It remains highly speculative whether any “human qualities of the Nagas are played down” (ibid.) in the Mahabharata in order to legitimize their killing as though they were animals.60 Maybe the Nāgas were simply not human at all. We will never know whether the epic gives an account of historical events about the attempted mass annihilation of totemistic clans, who were somewhat closer to “nature”, to flora and fauna, than the “Aryans”, who were unable to value the “sweetness of the forest” (ibid., p. 142). Hopefully, this old Indian holocaust will lose its plausibility alongside the whole Aryan invasion theory.“Many of the animals may not have been animals at all but people belonging to clans having animal names. […]. From the western Himalayas up to the middle reaches of the Ganga and to the south of the Narmada, the country was shared by the Aryans and the Nagas. The Nagas apparently lived along the rivers in the forests while the Aryans preferred a more open country. The house of the Nagaraja Airavata was on the banks of the river Iravati. The house of Takshaka was apparently in the Khandava forest on the banks of the Yamuna. Many an Aryan king must have acquired new lands by burning or cutting parts of a virgin forest not owned by anyone. However, in the Khandava fire it appears that Krishna and Arjuna had a more audacious plan to possess an entire forest in a part of which happened to be the kingdom of the Takshakas […]. The land was usurped after a massacre, a massacre which is praised as a valorous deed”.(ibid., pp. 143f.)
“The brahmin redactors render Vṛtra as a demonic character in order to legitimate his defeat at the hand of the heroic Indra. This results in the transference of exclusive control over earthly resources to Indra and those who worship Indra: the brahmin-led Āryans. I would argue that with the narrative demonization, defeat, and subsequent cooptation of Vṛtra’s powers, […] a pre-established contextual framework centralizing a supernatural snake is dismantled in order to construct one centralizing a brahmin-controlled deity.”.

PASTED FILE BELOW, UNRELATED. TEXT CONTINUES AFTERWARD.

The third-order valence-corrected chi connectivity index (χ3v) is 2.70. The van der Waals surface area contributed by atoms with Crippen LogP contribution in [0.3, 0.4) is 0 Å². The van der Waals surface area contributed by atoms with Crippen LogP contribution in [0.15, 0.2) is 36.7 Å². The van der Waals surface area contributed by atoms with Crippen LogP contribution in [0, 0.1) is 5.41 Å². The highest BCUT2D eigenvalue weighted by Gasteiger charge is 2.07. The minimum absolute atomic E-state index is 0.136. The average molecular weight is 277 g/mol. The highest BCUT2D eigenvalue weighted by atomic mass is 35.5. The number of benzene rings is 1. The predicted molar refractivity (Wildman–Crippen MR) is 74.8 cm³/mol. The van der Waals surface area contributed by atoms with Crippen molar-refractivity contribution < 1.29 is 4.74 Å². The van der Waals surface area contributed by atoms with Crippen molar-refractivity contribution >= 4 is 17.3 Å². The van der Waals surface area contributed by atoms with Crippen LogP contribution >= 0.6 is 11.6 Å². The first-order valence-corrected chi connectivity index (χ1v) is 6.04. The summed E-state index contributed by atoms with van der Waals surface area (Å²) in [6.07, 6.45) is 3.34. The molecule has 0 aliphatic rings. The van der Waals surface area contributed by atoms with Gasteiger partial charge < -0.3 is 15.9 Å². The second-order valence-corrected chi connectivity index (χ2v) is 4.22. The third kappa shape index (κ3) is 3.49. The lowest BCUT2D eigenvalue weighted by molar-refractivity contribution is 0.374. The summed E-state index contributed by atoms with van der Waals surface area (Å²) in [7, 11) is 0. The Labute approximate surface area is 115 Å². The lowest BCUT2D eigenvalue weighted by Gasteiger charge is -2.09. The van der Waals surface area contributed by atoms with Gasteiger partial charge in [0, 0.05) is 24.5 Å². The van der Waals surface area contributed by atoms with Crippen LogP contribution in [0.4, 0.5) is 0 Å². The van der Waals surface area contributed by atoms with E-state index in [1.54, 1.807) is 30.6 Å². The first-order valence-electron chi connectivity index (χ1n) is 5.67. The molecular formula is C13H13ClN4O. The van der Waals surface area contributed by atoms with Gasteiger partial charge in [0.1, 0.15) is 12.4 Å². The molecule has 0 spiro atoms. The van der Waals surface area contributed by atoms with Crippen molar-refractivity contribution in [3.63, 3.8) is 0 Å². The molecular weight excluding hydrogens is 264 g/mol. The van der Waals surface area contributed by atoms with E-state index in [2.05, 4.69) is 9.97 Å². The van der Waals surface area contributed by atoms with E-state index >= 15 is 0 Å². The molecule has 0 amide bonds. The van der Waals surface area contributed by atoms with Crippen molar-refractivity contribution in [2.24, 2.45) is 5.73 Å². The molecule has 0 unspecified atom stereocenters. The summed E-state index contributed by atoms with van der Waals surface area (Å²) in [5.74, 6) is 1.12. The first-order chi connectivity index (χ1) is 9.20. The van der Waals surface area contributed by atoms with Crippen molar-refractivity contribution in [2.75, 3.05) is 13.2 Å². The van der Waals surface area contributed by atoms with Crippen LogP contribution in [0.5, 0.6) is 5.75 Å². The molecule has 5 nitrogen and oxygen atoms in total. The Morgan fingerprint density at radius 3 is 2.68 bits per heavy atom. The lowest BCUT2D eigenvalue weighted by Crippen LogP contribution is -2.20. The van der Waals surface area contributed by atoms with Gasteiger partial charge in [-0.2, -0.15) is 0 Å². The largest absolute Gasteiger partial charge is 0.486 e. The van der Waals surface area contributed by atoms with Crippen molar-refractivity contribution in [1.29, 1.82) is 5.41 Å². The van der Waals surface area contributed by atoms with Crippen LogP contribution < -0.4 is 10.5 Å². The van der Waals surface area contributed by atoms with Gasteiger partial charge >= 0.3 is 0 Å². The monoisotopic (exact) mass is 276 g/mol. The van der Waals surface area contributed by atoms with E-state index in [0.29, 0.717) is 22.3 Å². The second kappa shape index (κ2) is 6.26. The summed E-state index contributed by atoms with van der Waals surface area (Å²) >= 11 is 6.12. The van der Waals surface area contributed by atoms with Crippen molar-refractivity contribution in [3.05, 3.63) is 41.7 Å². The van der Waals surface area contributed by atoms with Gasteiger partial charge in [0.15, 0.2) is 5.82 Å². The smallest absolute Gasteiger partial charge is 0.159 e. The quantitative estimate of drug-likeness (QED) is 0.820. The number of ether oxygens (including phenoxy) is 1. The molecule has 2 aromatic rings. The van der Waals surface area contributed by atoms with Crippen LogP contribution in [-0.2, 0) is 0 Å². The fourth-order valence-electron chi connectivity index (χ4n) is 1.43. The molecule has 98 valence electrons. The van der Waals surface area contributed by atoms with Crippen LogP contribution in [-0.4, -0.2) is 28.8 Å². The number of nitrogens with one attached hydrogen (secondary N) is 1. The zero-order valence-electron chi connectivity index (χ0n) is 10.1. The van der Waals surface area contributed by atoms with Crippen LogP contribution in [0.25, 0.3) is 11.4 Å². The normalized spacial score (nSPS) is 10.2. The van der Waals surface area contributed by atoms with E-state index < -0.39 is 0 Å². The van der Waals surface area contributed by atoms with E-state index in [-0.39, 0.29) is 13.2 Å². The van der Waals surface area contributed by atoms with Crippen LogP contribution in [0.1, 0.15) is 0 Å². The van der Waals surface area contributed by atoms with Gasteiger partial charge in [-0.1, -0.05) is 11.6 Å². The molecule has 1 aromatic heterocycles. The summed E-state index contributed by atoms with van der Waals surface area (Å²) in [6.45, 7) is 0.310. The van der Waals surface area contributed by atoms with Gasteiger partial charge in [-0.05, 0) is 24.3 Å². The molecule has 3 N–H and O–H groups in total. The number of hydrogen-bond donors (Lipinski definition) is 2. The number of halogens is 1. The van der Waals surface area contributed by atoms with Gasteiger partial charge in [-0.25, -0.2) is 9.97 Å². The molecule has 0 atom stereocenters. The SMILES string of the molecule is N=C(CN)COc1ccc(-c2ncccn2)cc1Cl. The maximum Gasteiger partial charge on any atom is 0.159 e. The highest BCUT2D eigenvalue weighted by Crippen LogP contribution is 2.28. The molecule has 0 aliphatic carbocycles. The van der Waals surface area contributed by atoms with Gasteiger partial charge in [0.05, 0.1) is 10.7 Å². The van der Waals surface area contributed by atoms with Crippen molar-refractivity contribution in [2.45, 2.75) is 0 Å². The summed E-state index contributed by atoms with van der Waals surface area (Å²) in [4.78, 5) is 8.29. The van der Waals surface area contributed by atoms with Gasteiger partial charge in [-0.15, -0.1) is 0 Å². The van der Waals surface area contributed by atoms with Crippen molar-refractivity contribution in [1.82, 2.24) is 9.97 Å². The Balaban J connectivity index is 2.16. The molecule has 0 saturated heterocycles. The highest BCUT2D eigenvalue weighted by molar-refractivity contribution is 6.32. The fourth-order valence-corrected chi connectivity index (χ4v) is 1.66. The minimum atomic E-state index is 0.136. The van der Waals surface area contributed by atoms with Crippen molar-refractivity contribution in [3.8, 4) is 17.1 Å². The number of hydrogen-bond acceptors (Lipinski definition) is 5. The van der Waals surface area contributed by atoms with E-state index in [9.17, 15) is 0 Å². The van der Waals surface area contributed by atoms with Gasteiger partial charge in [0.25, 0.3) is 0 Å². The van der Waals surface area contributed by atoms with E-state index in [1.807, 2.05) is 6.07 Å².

At this point, I agree with Cozad’s interpretation. Throughout the textual history of Hindu India, she highlights the animal nature of Nāgas, although their existence surpasses the biological capacities and bodily features attributed to snakes:“A brahmin angered is a fire, a sun, a poison, a sword […]. If a man has gone down your throat like a swallowed fishhook and burns like a coal, then, my son, you will know that he is an eminent brahmin!”.(Mahābhārata 1.24.3–6, transl. van Buitenen 1973, p. 81)
As for the Nāgas as proponents of a grass-roots religion, empowering women and farmers against caste hierarchy and patriarchy, Cozad makes her sympathy towards them quite clear. Thereby, she seemingly overlooks the fact that actual snake worshippers do not necessarily attribute positive character traits to their animalistic deities. This becomes clear from Alloco’s ethnographic work in Tamilnadu (cf. Alloco 2013, 2014), from the stories about the Bengali serpent goddess Mansā, as well as from my own fieldwork in the Central Himalaya. The threat posed to humans both by Nāgas and by living cobras—where they are not altogether held to be the same—often makes the relationship between Nāgas to humans much less harmonious than Cozad portrays it.“Snakes, as ubiquitous, powerful denizens of the earth’s surface provide constant and easy access to anyone who might wish to approach them as objects of religious devotion. Snake worship can thus be seen as a form of religiosity created and maintained by those most often disenfranchised by orthodox religion, for example, women” (Cozad 2004, p. 3). “The primary ritual activities associated with snake worship obviate the necessity of a brahmin officiant” (ibid., p. 11).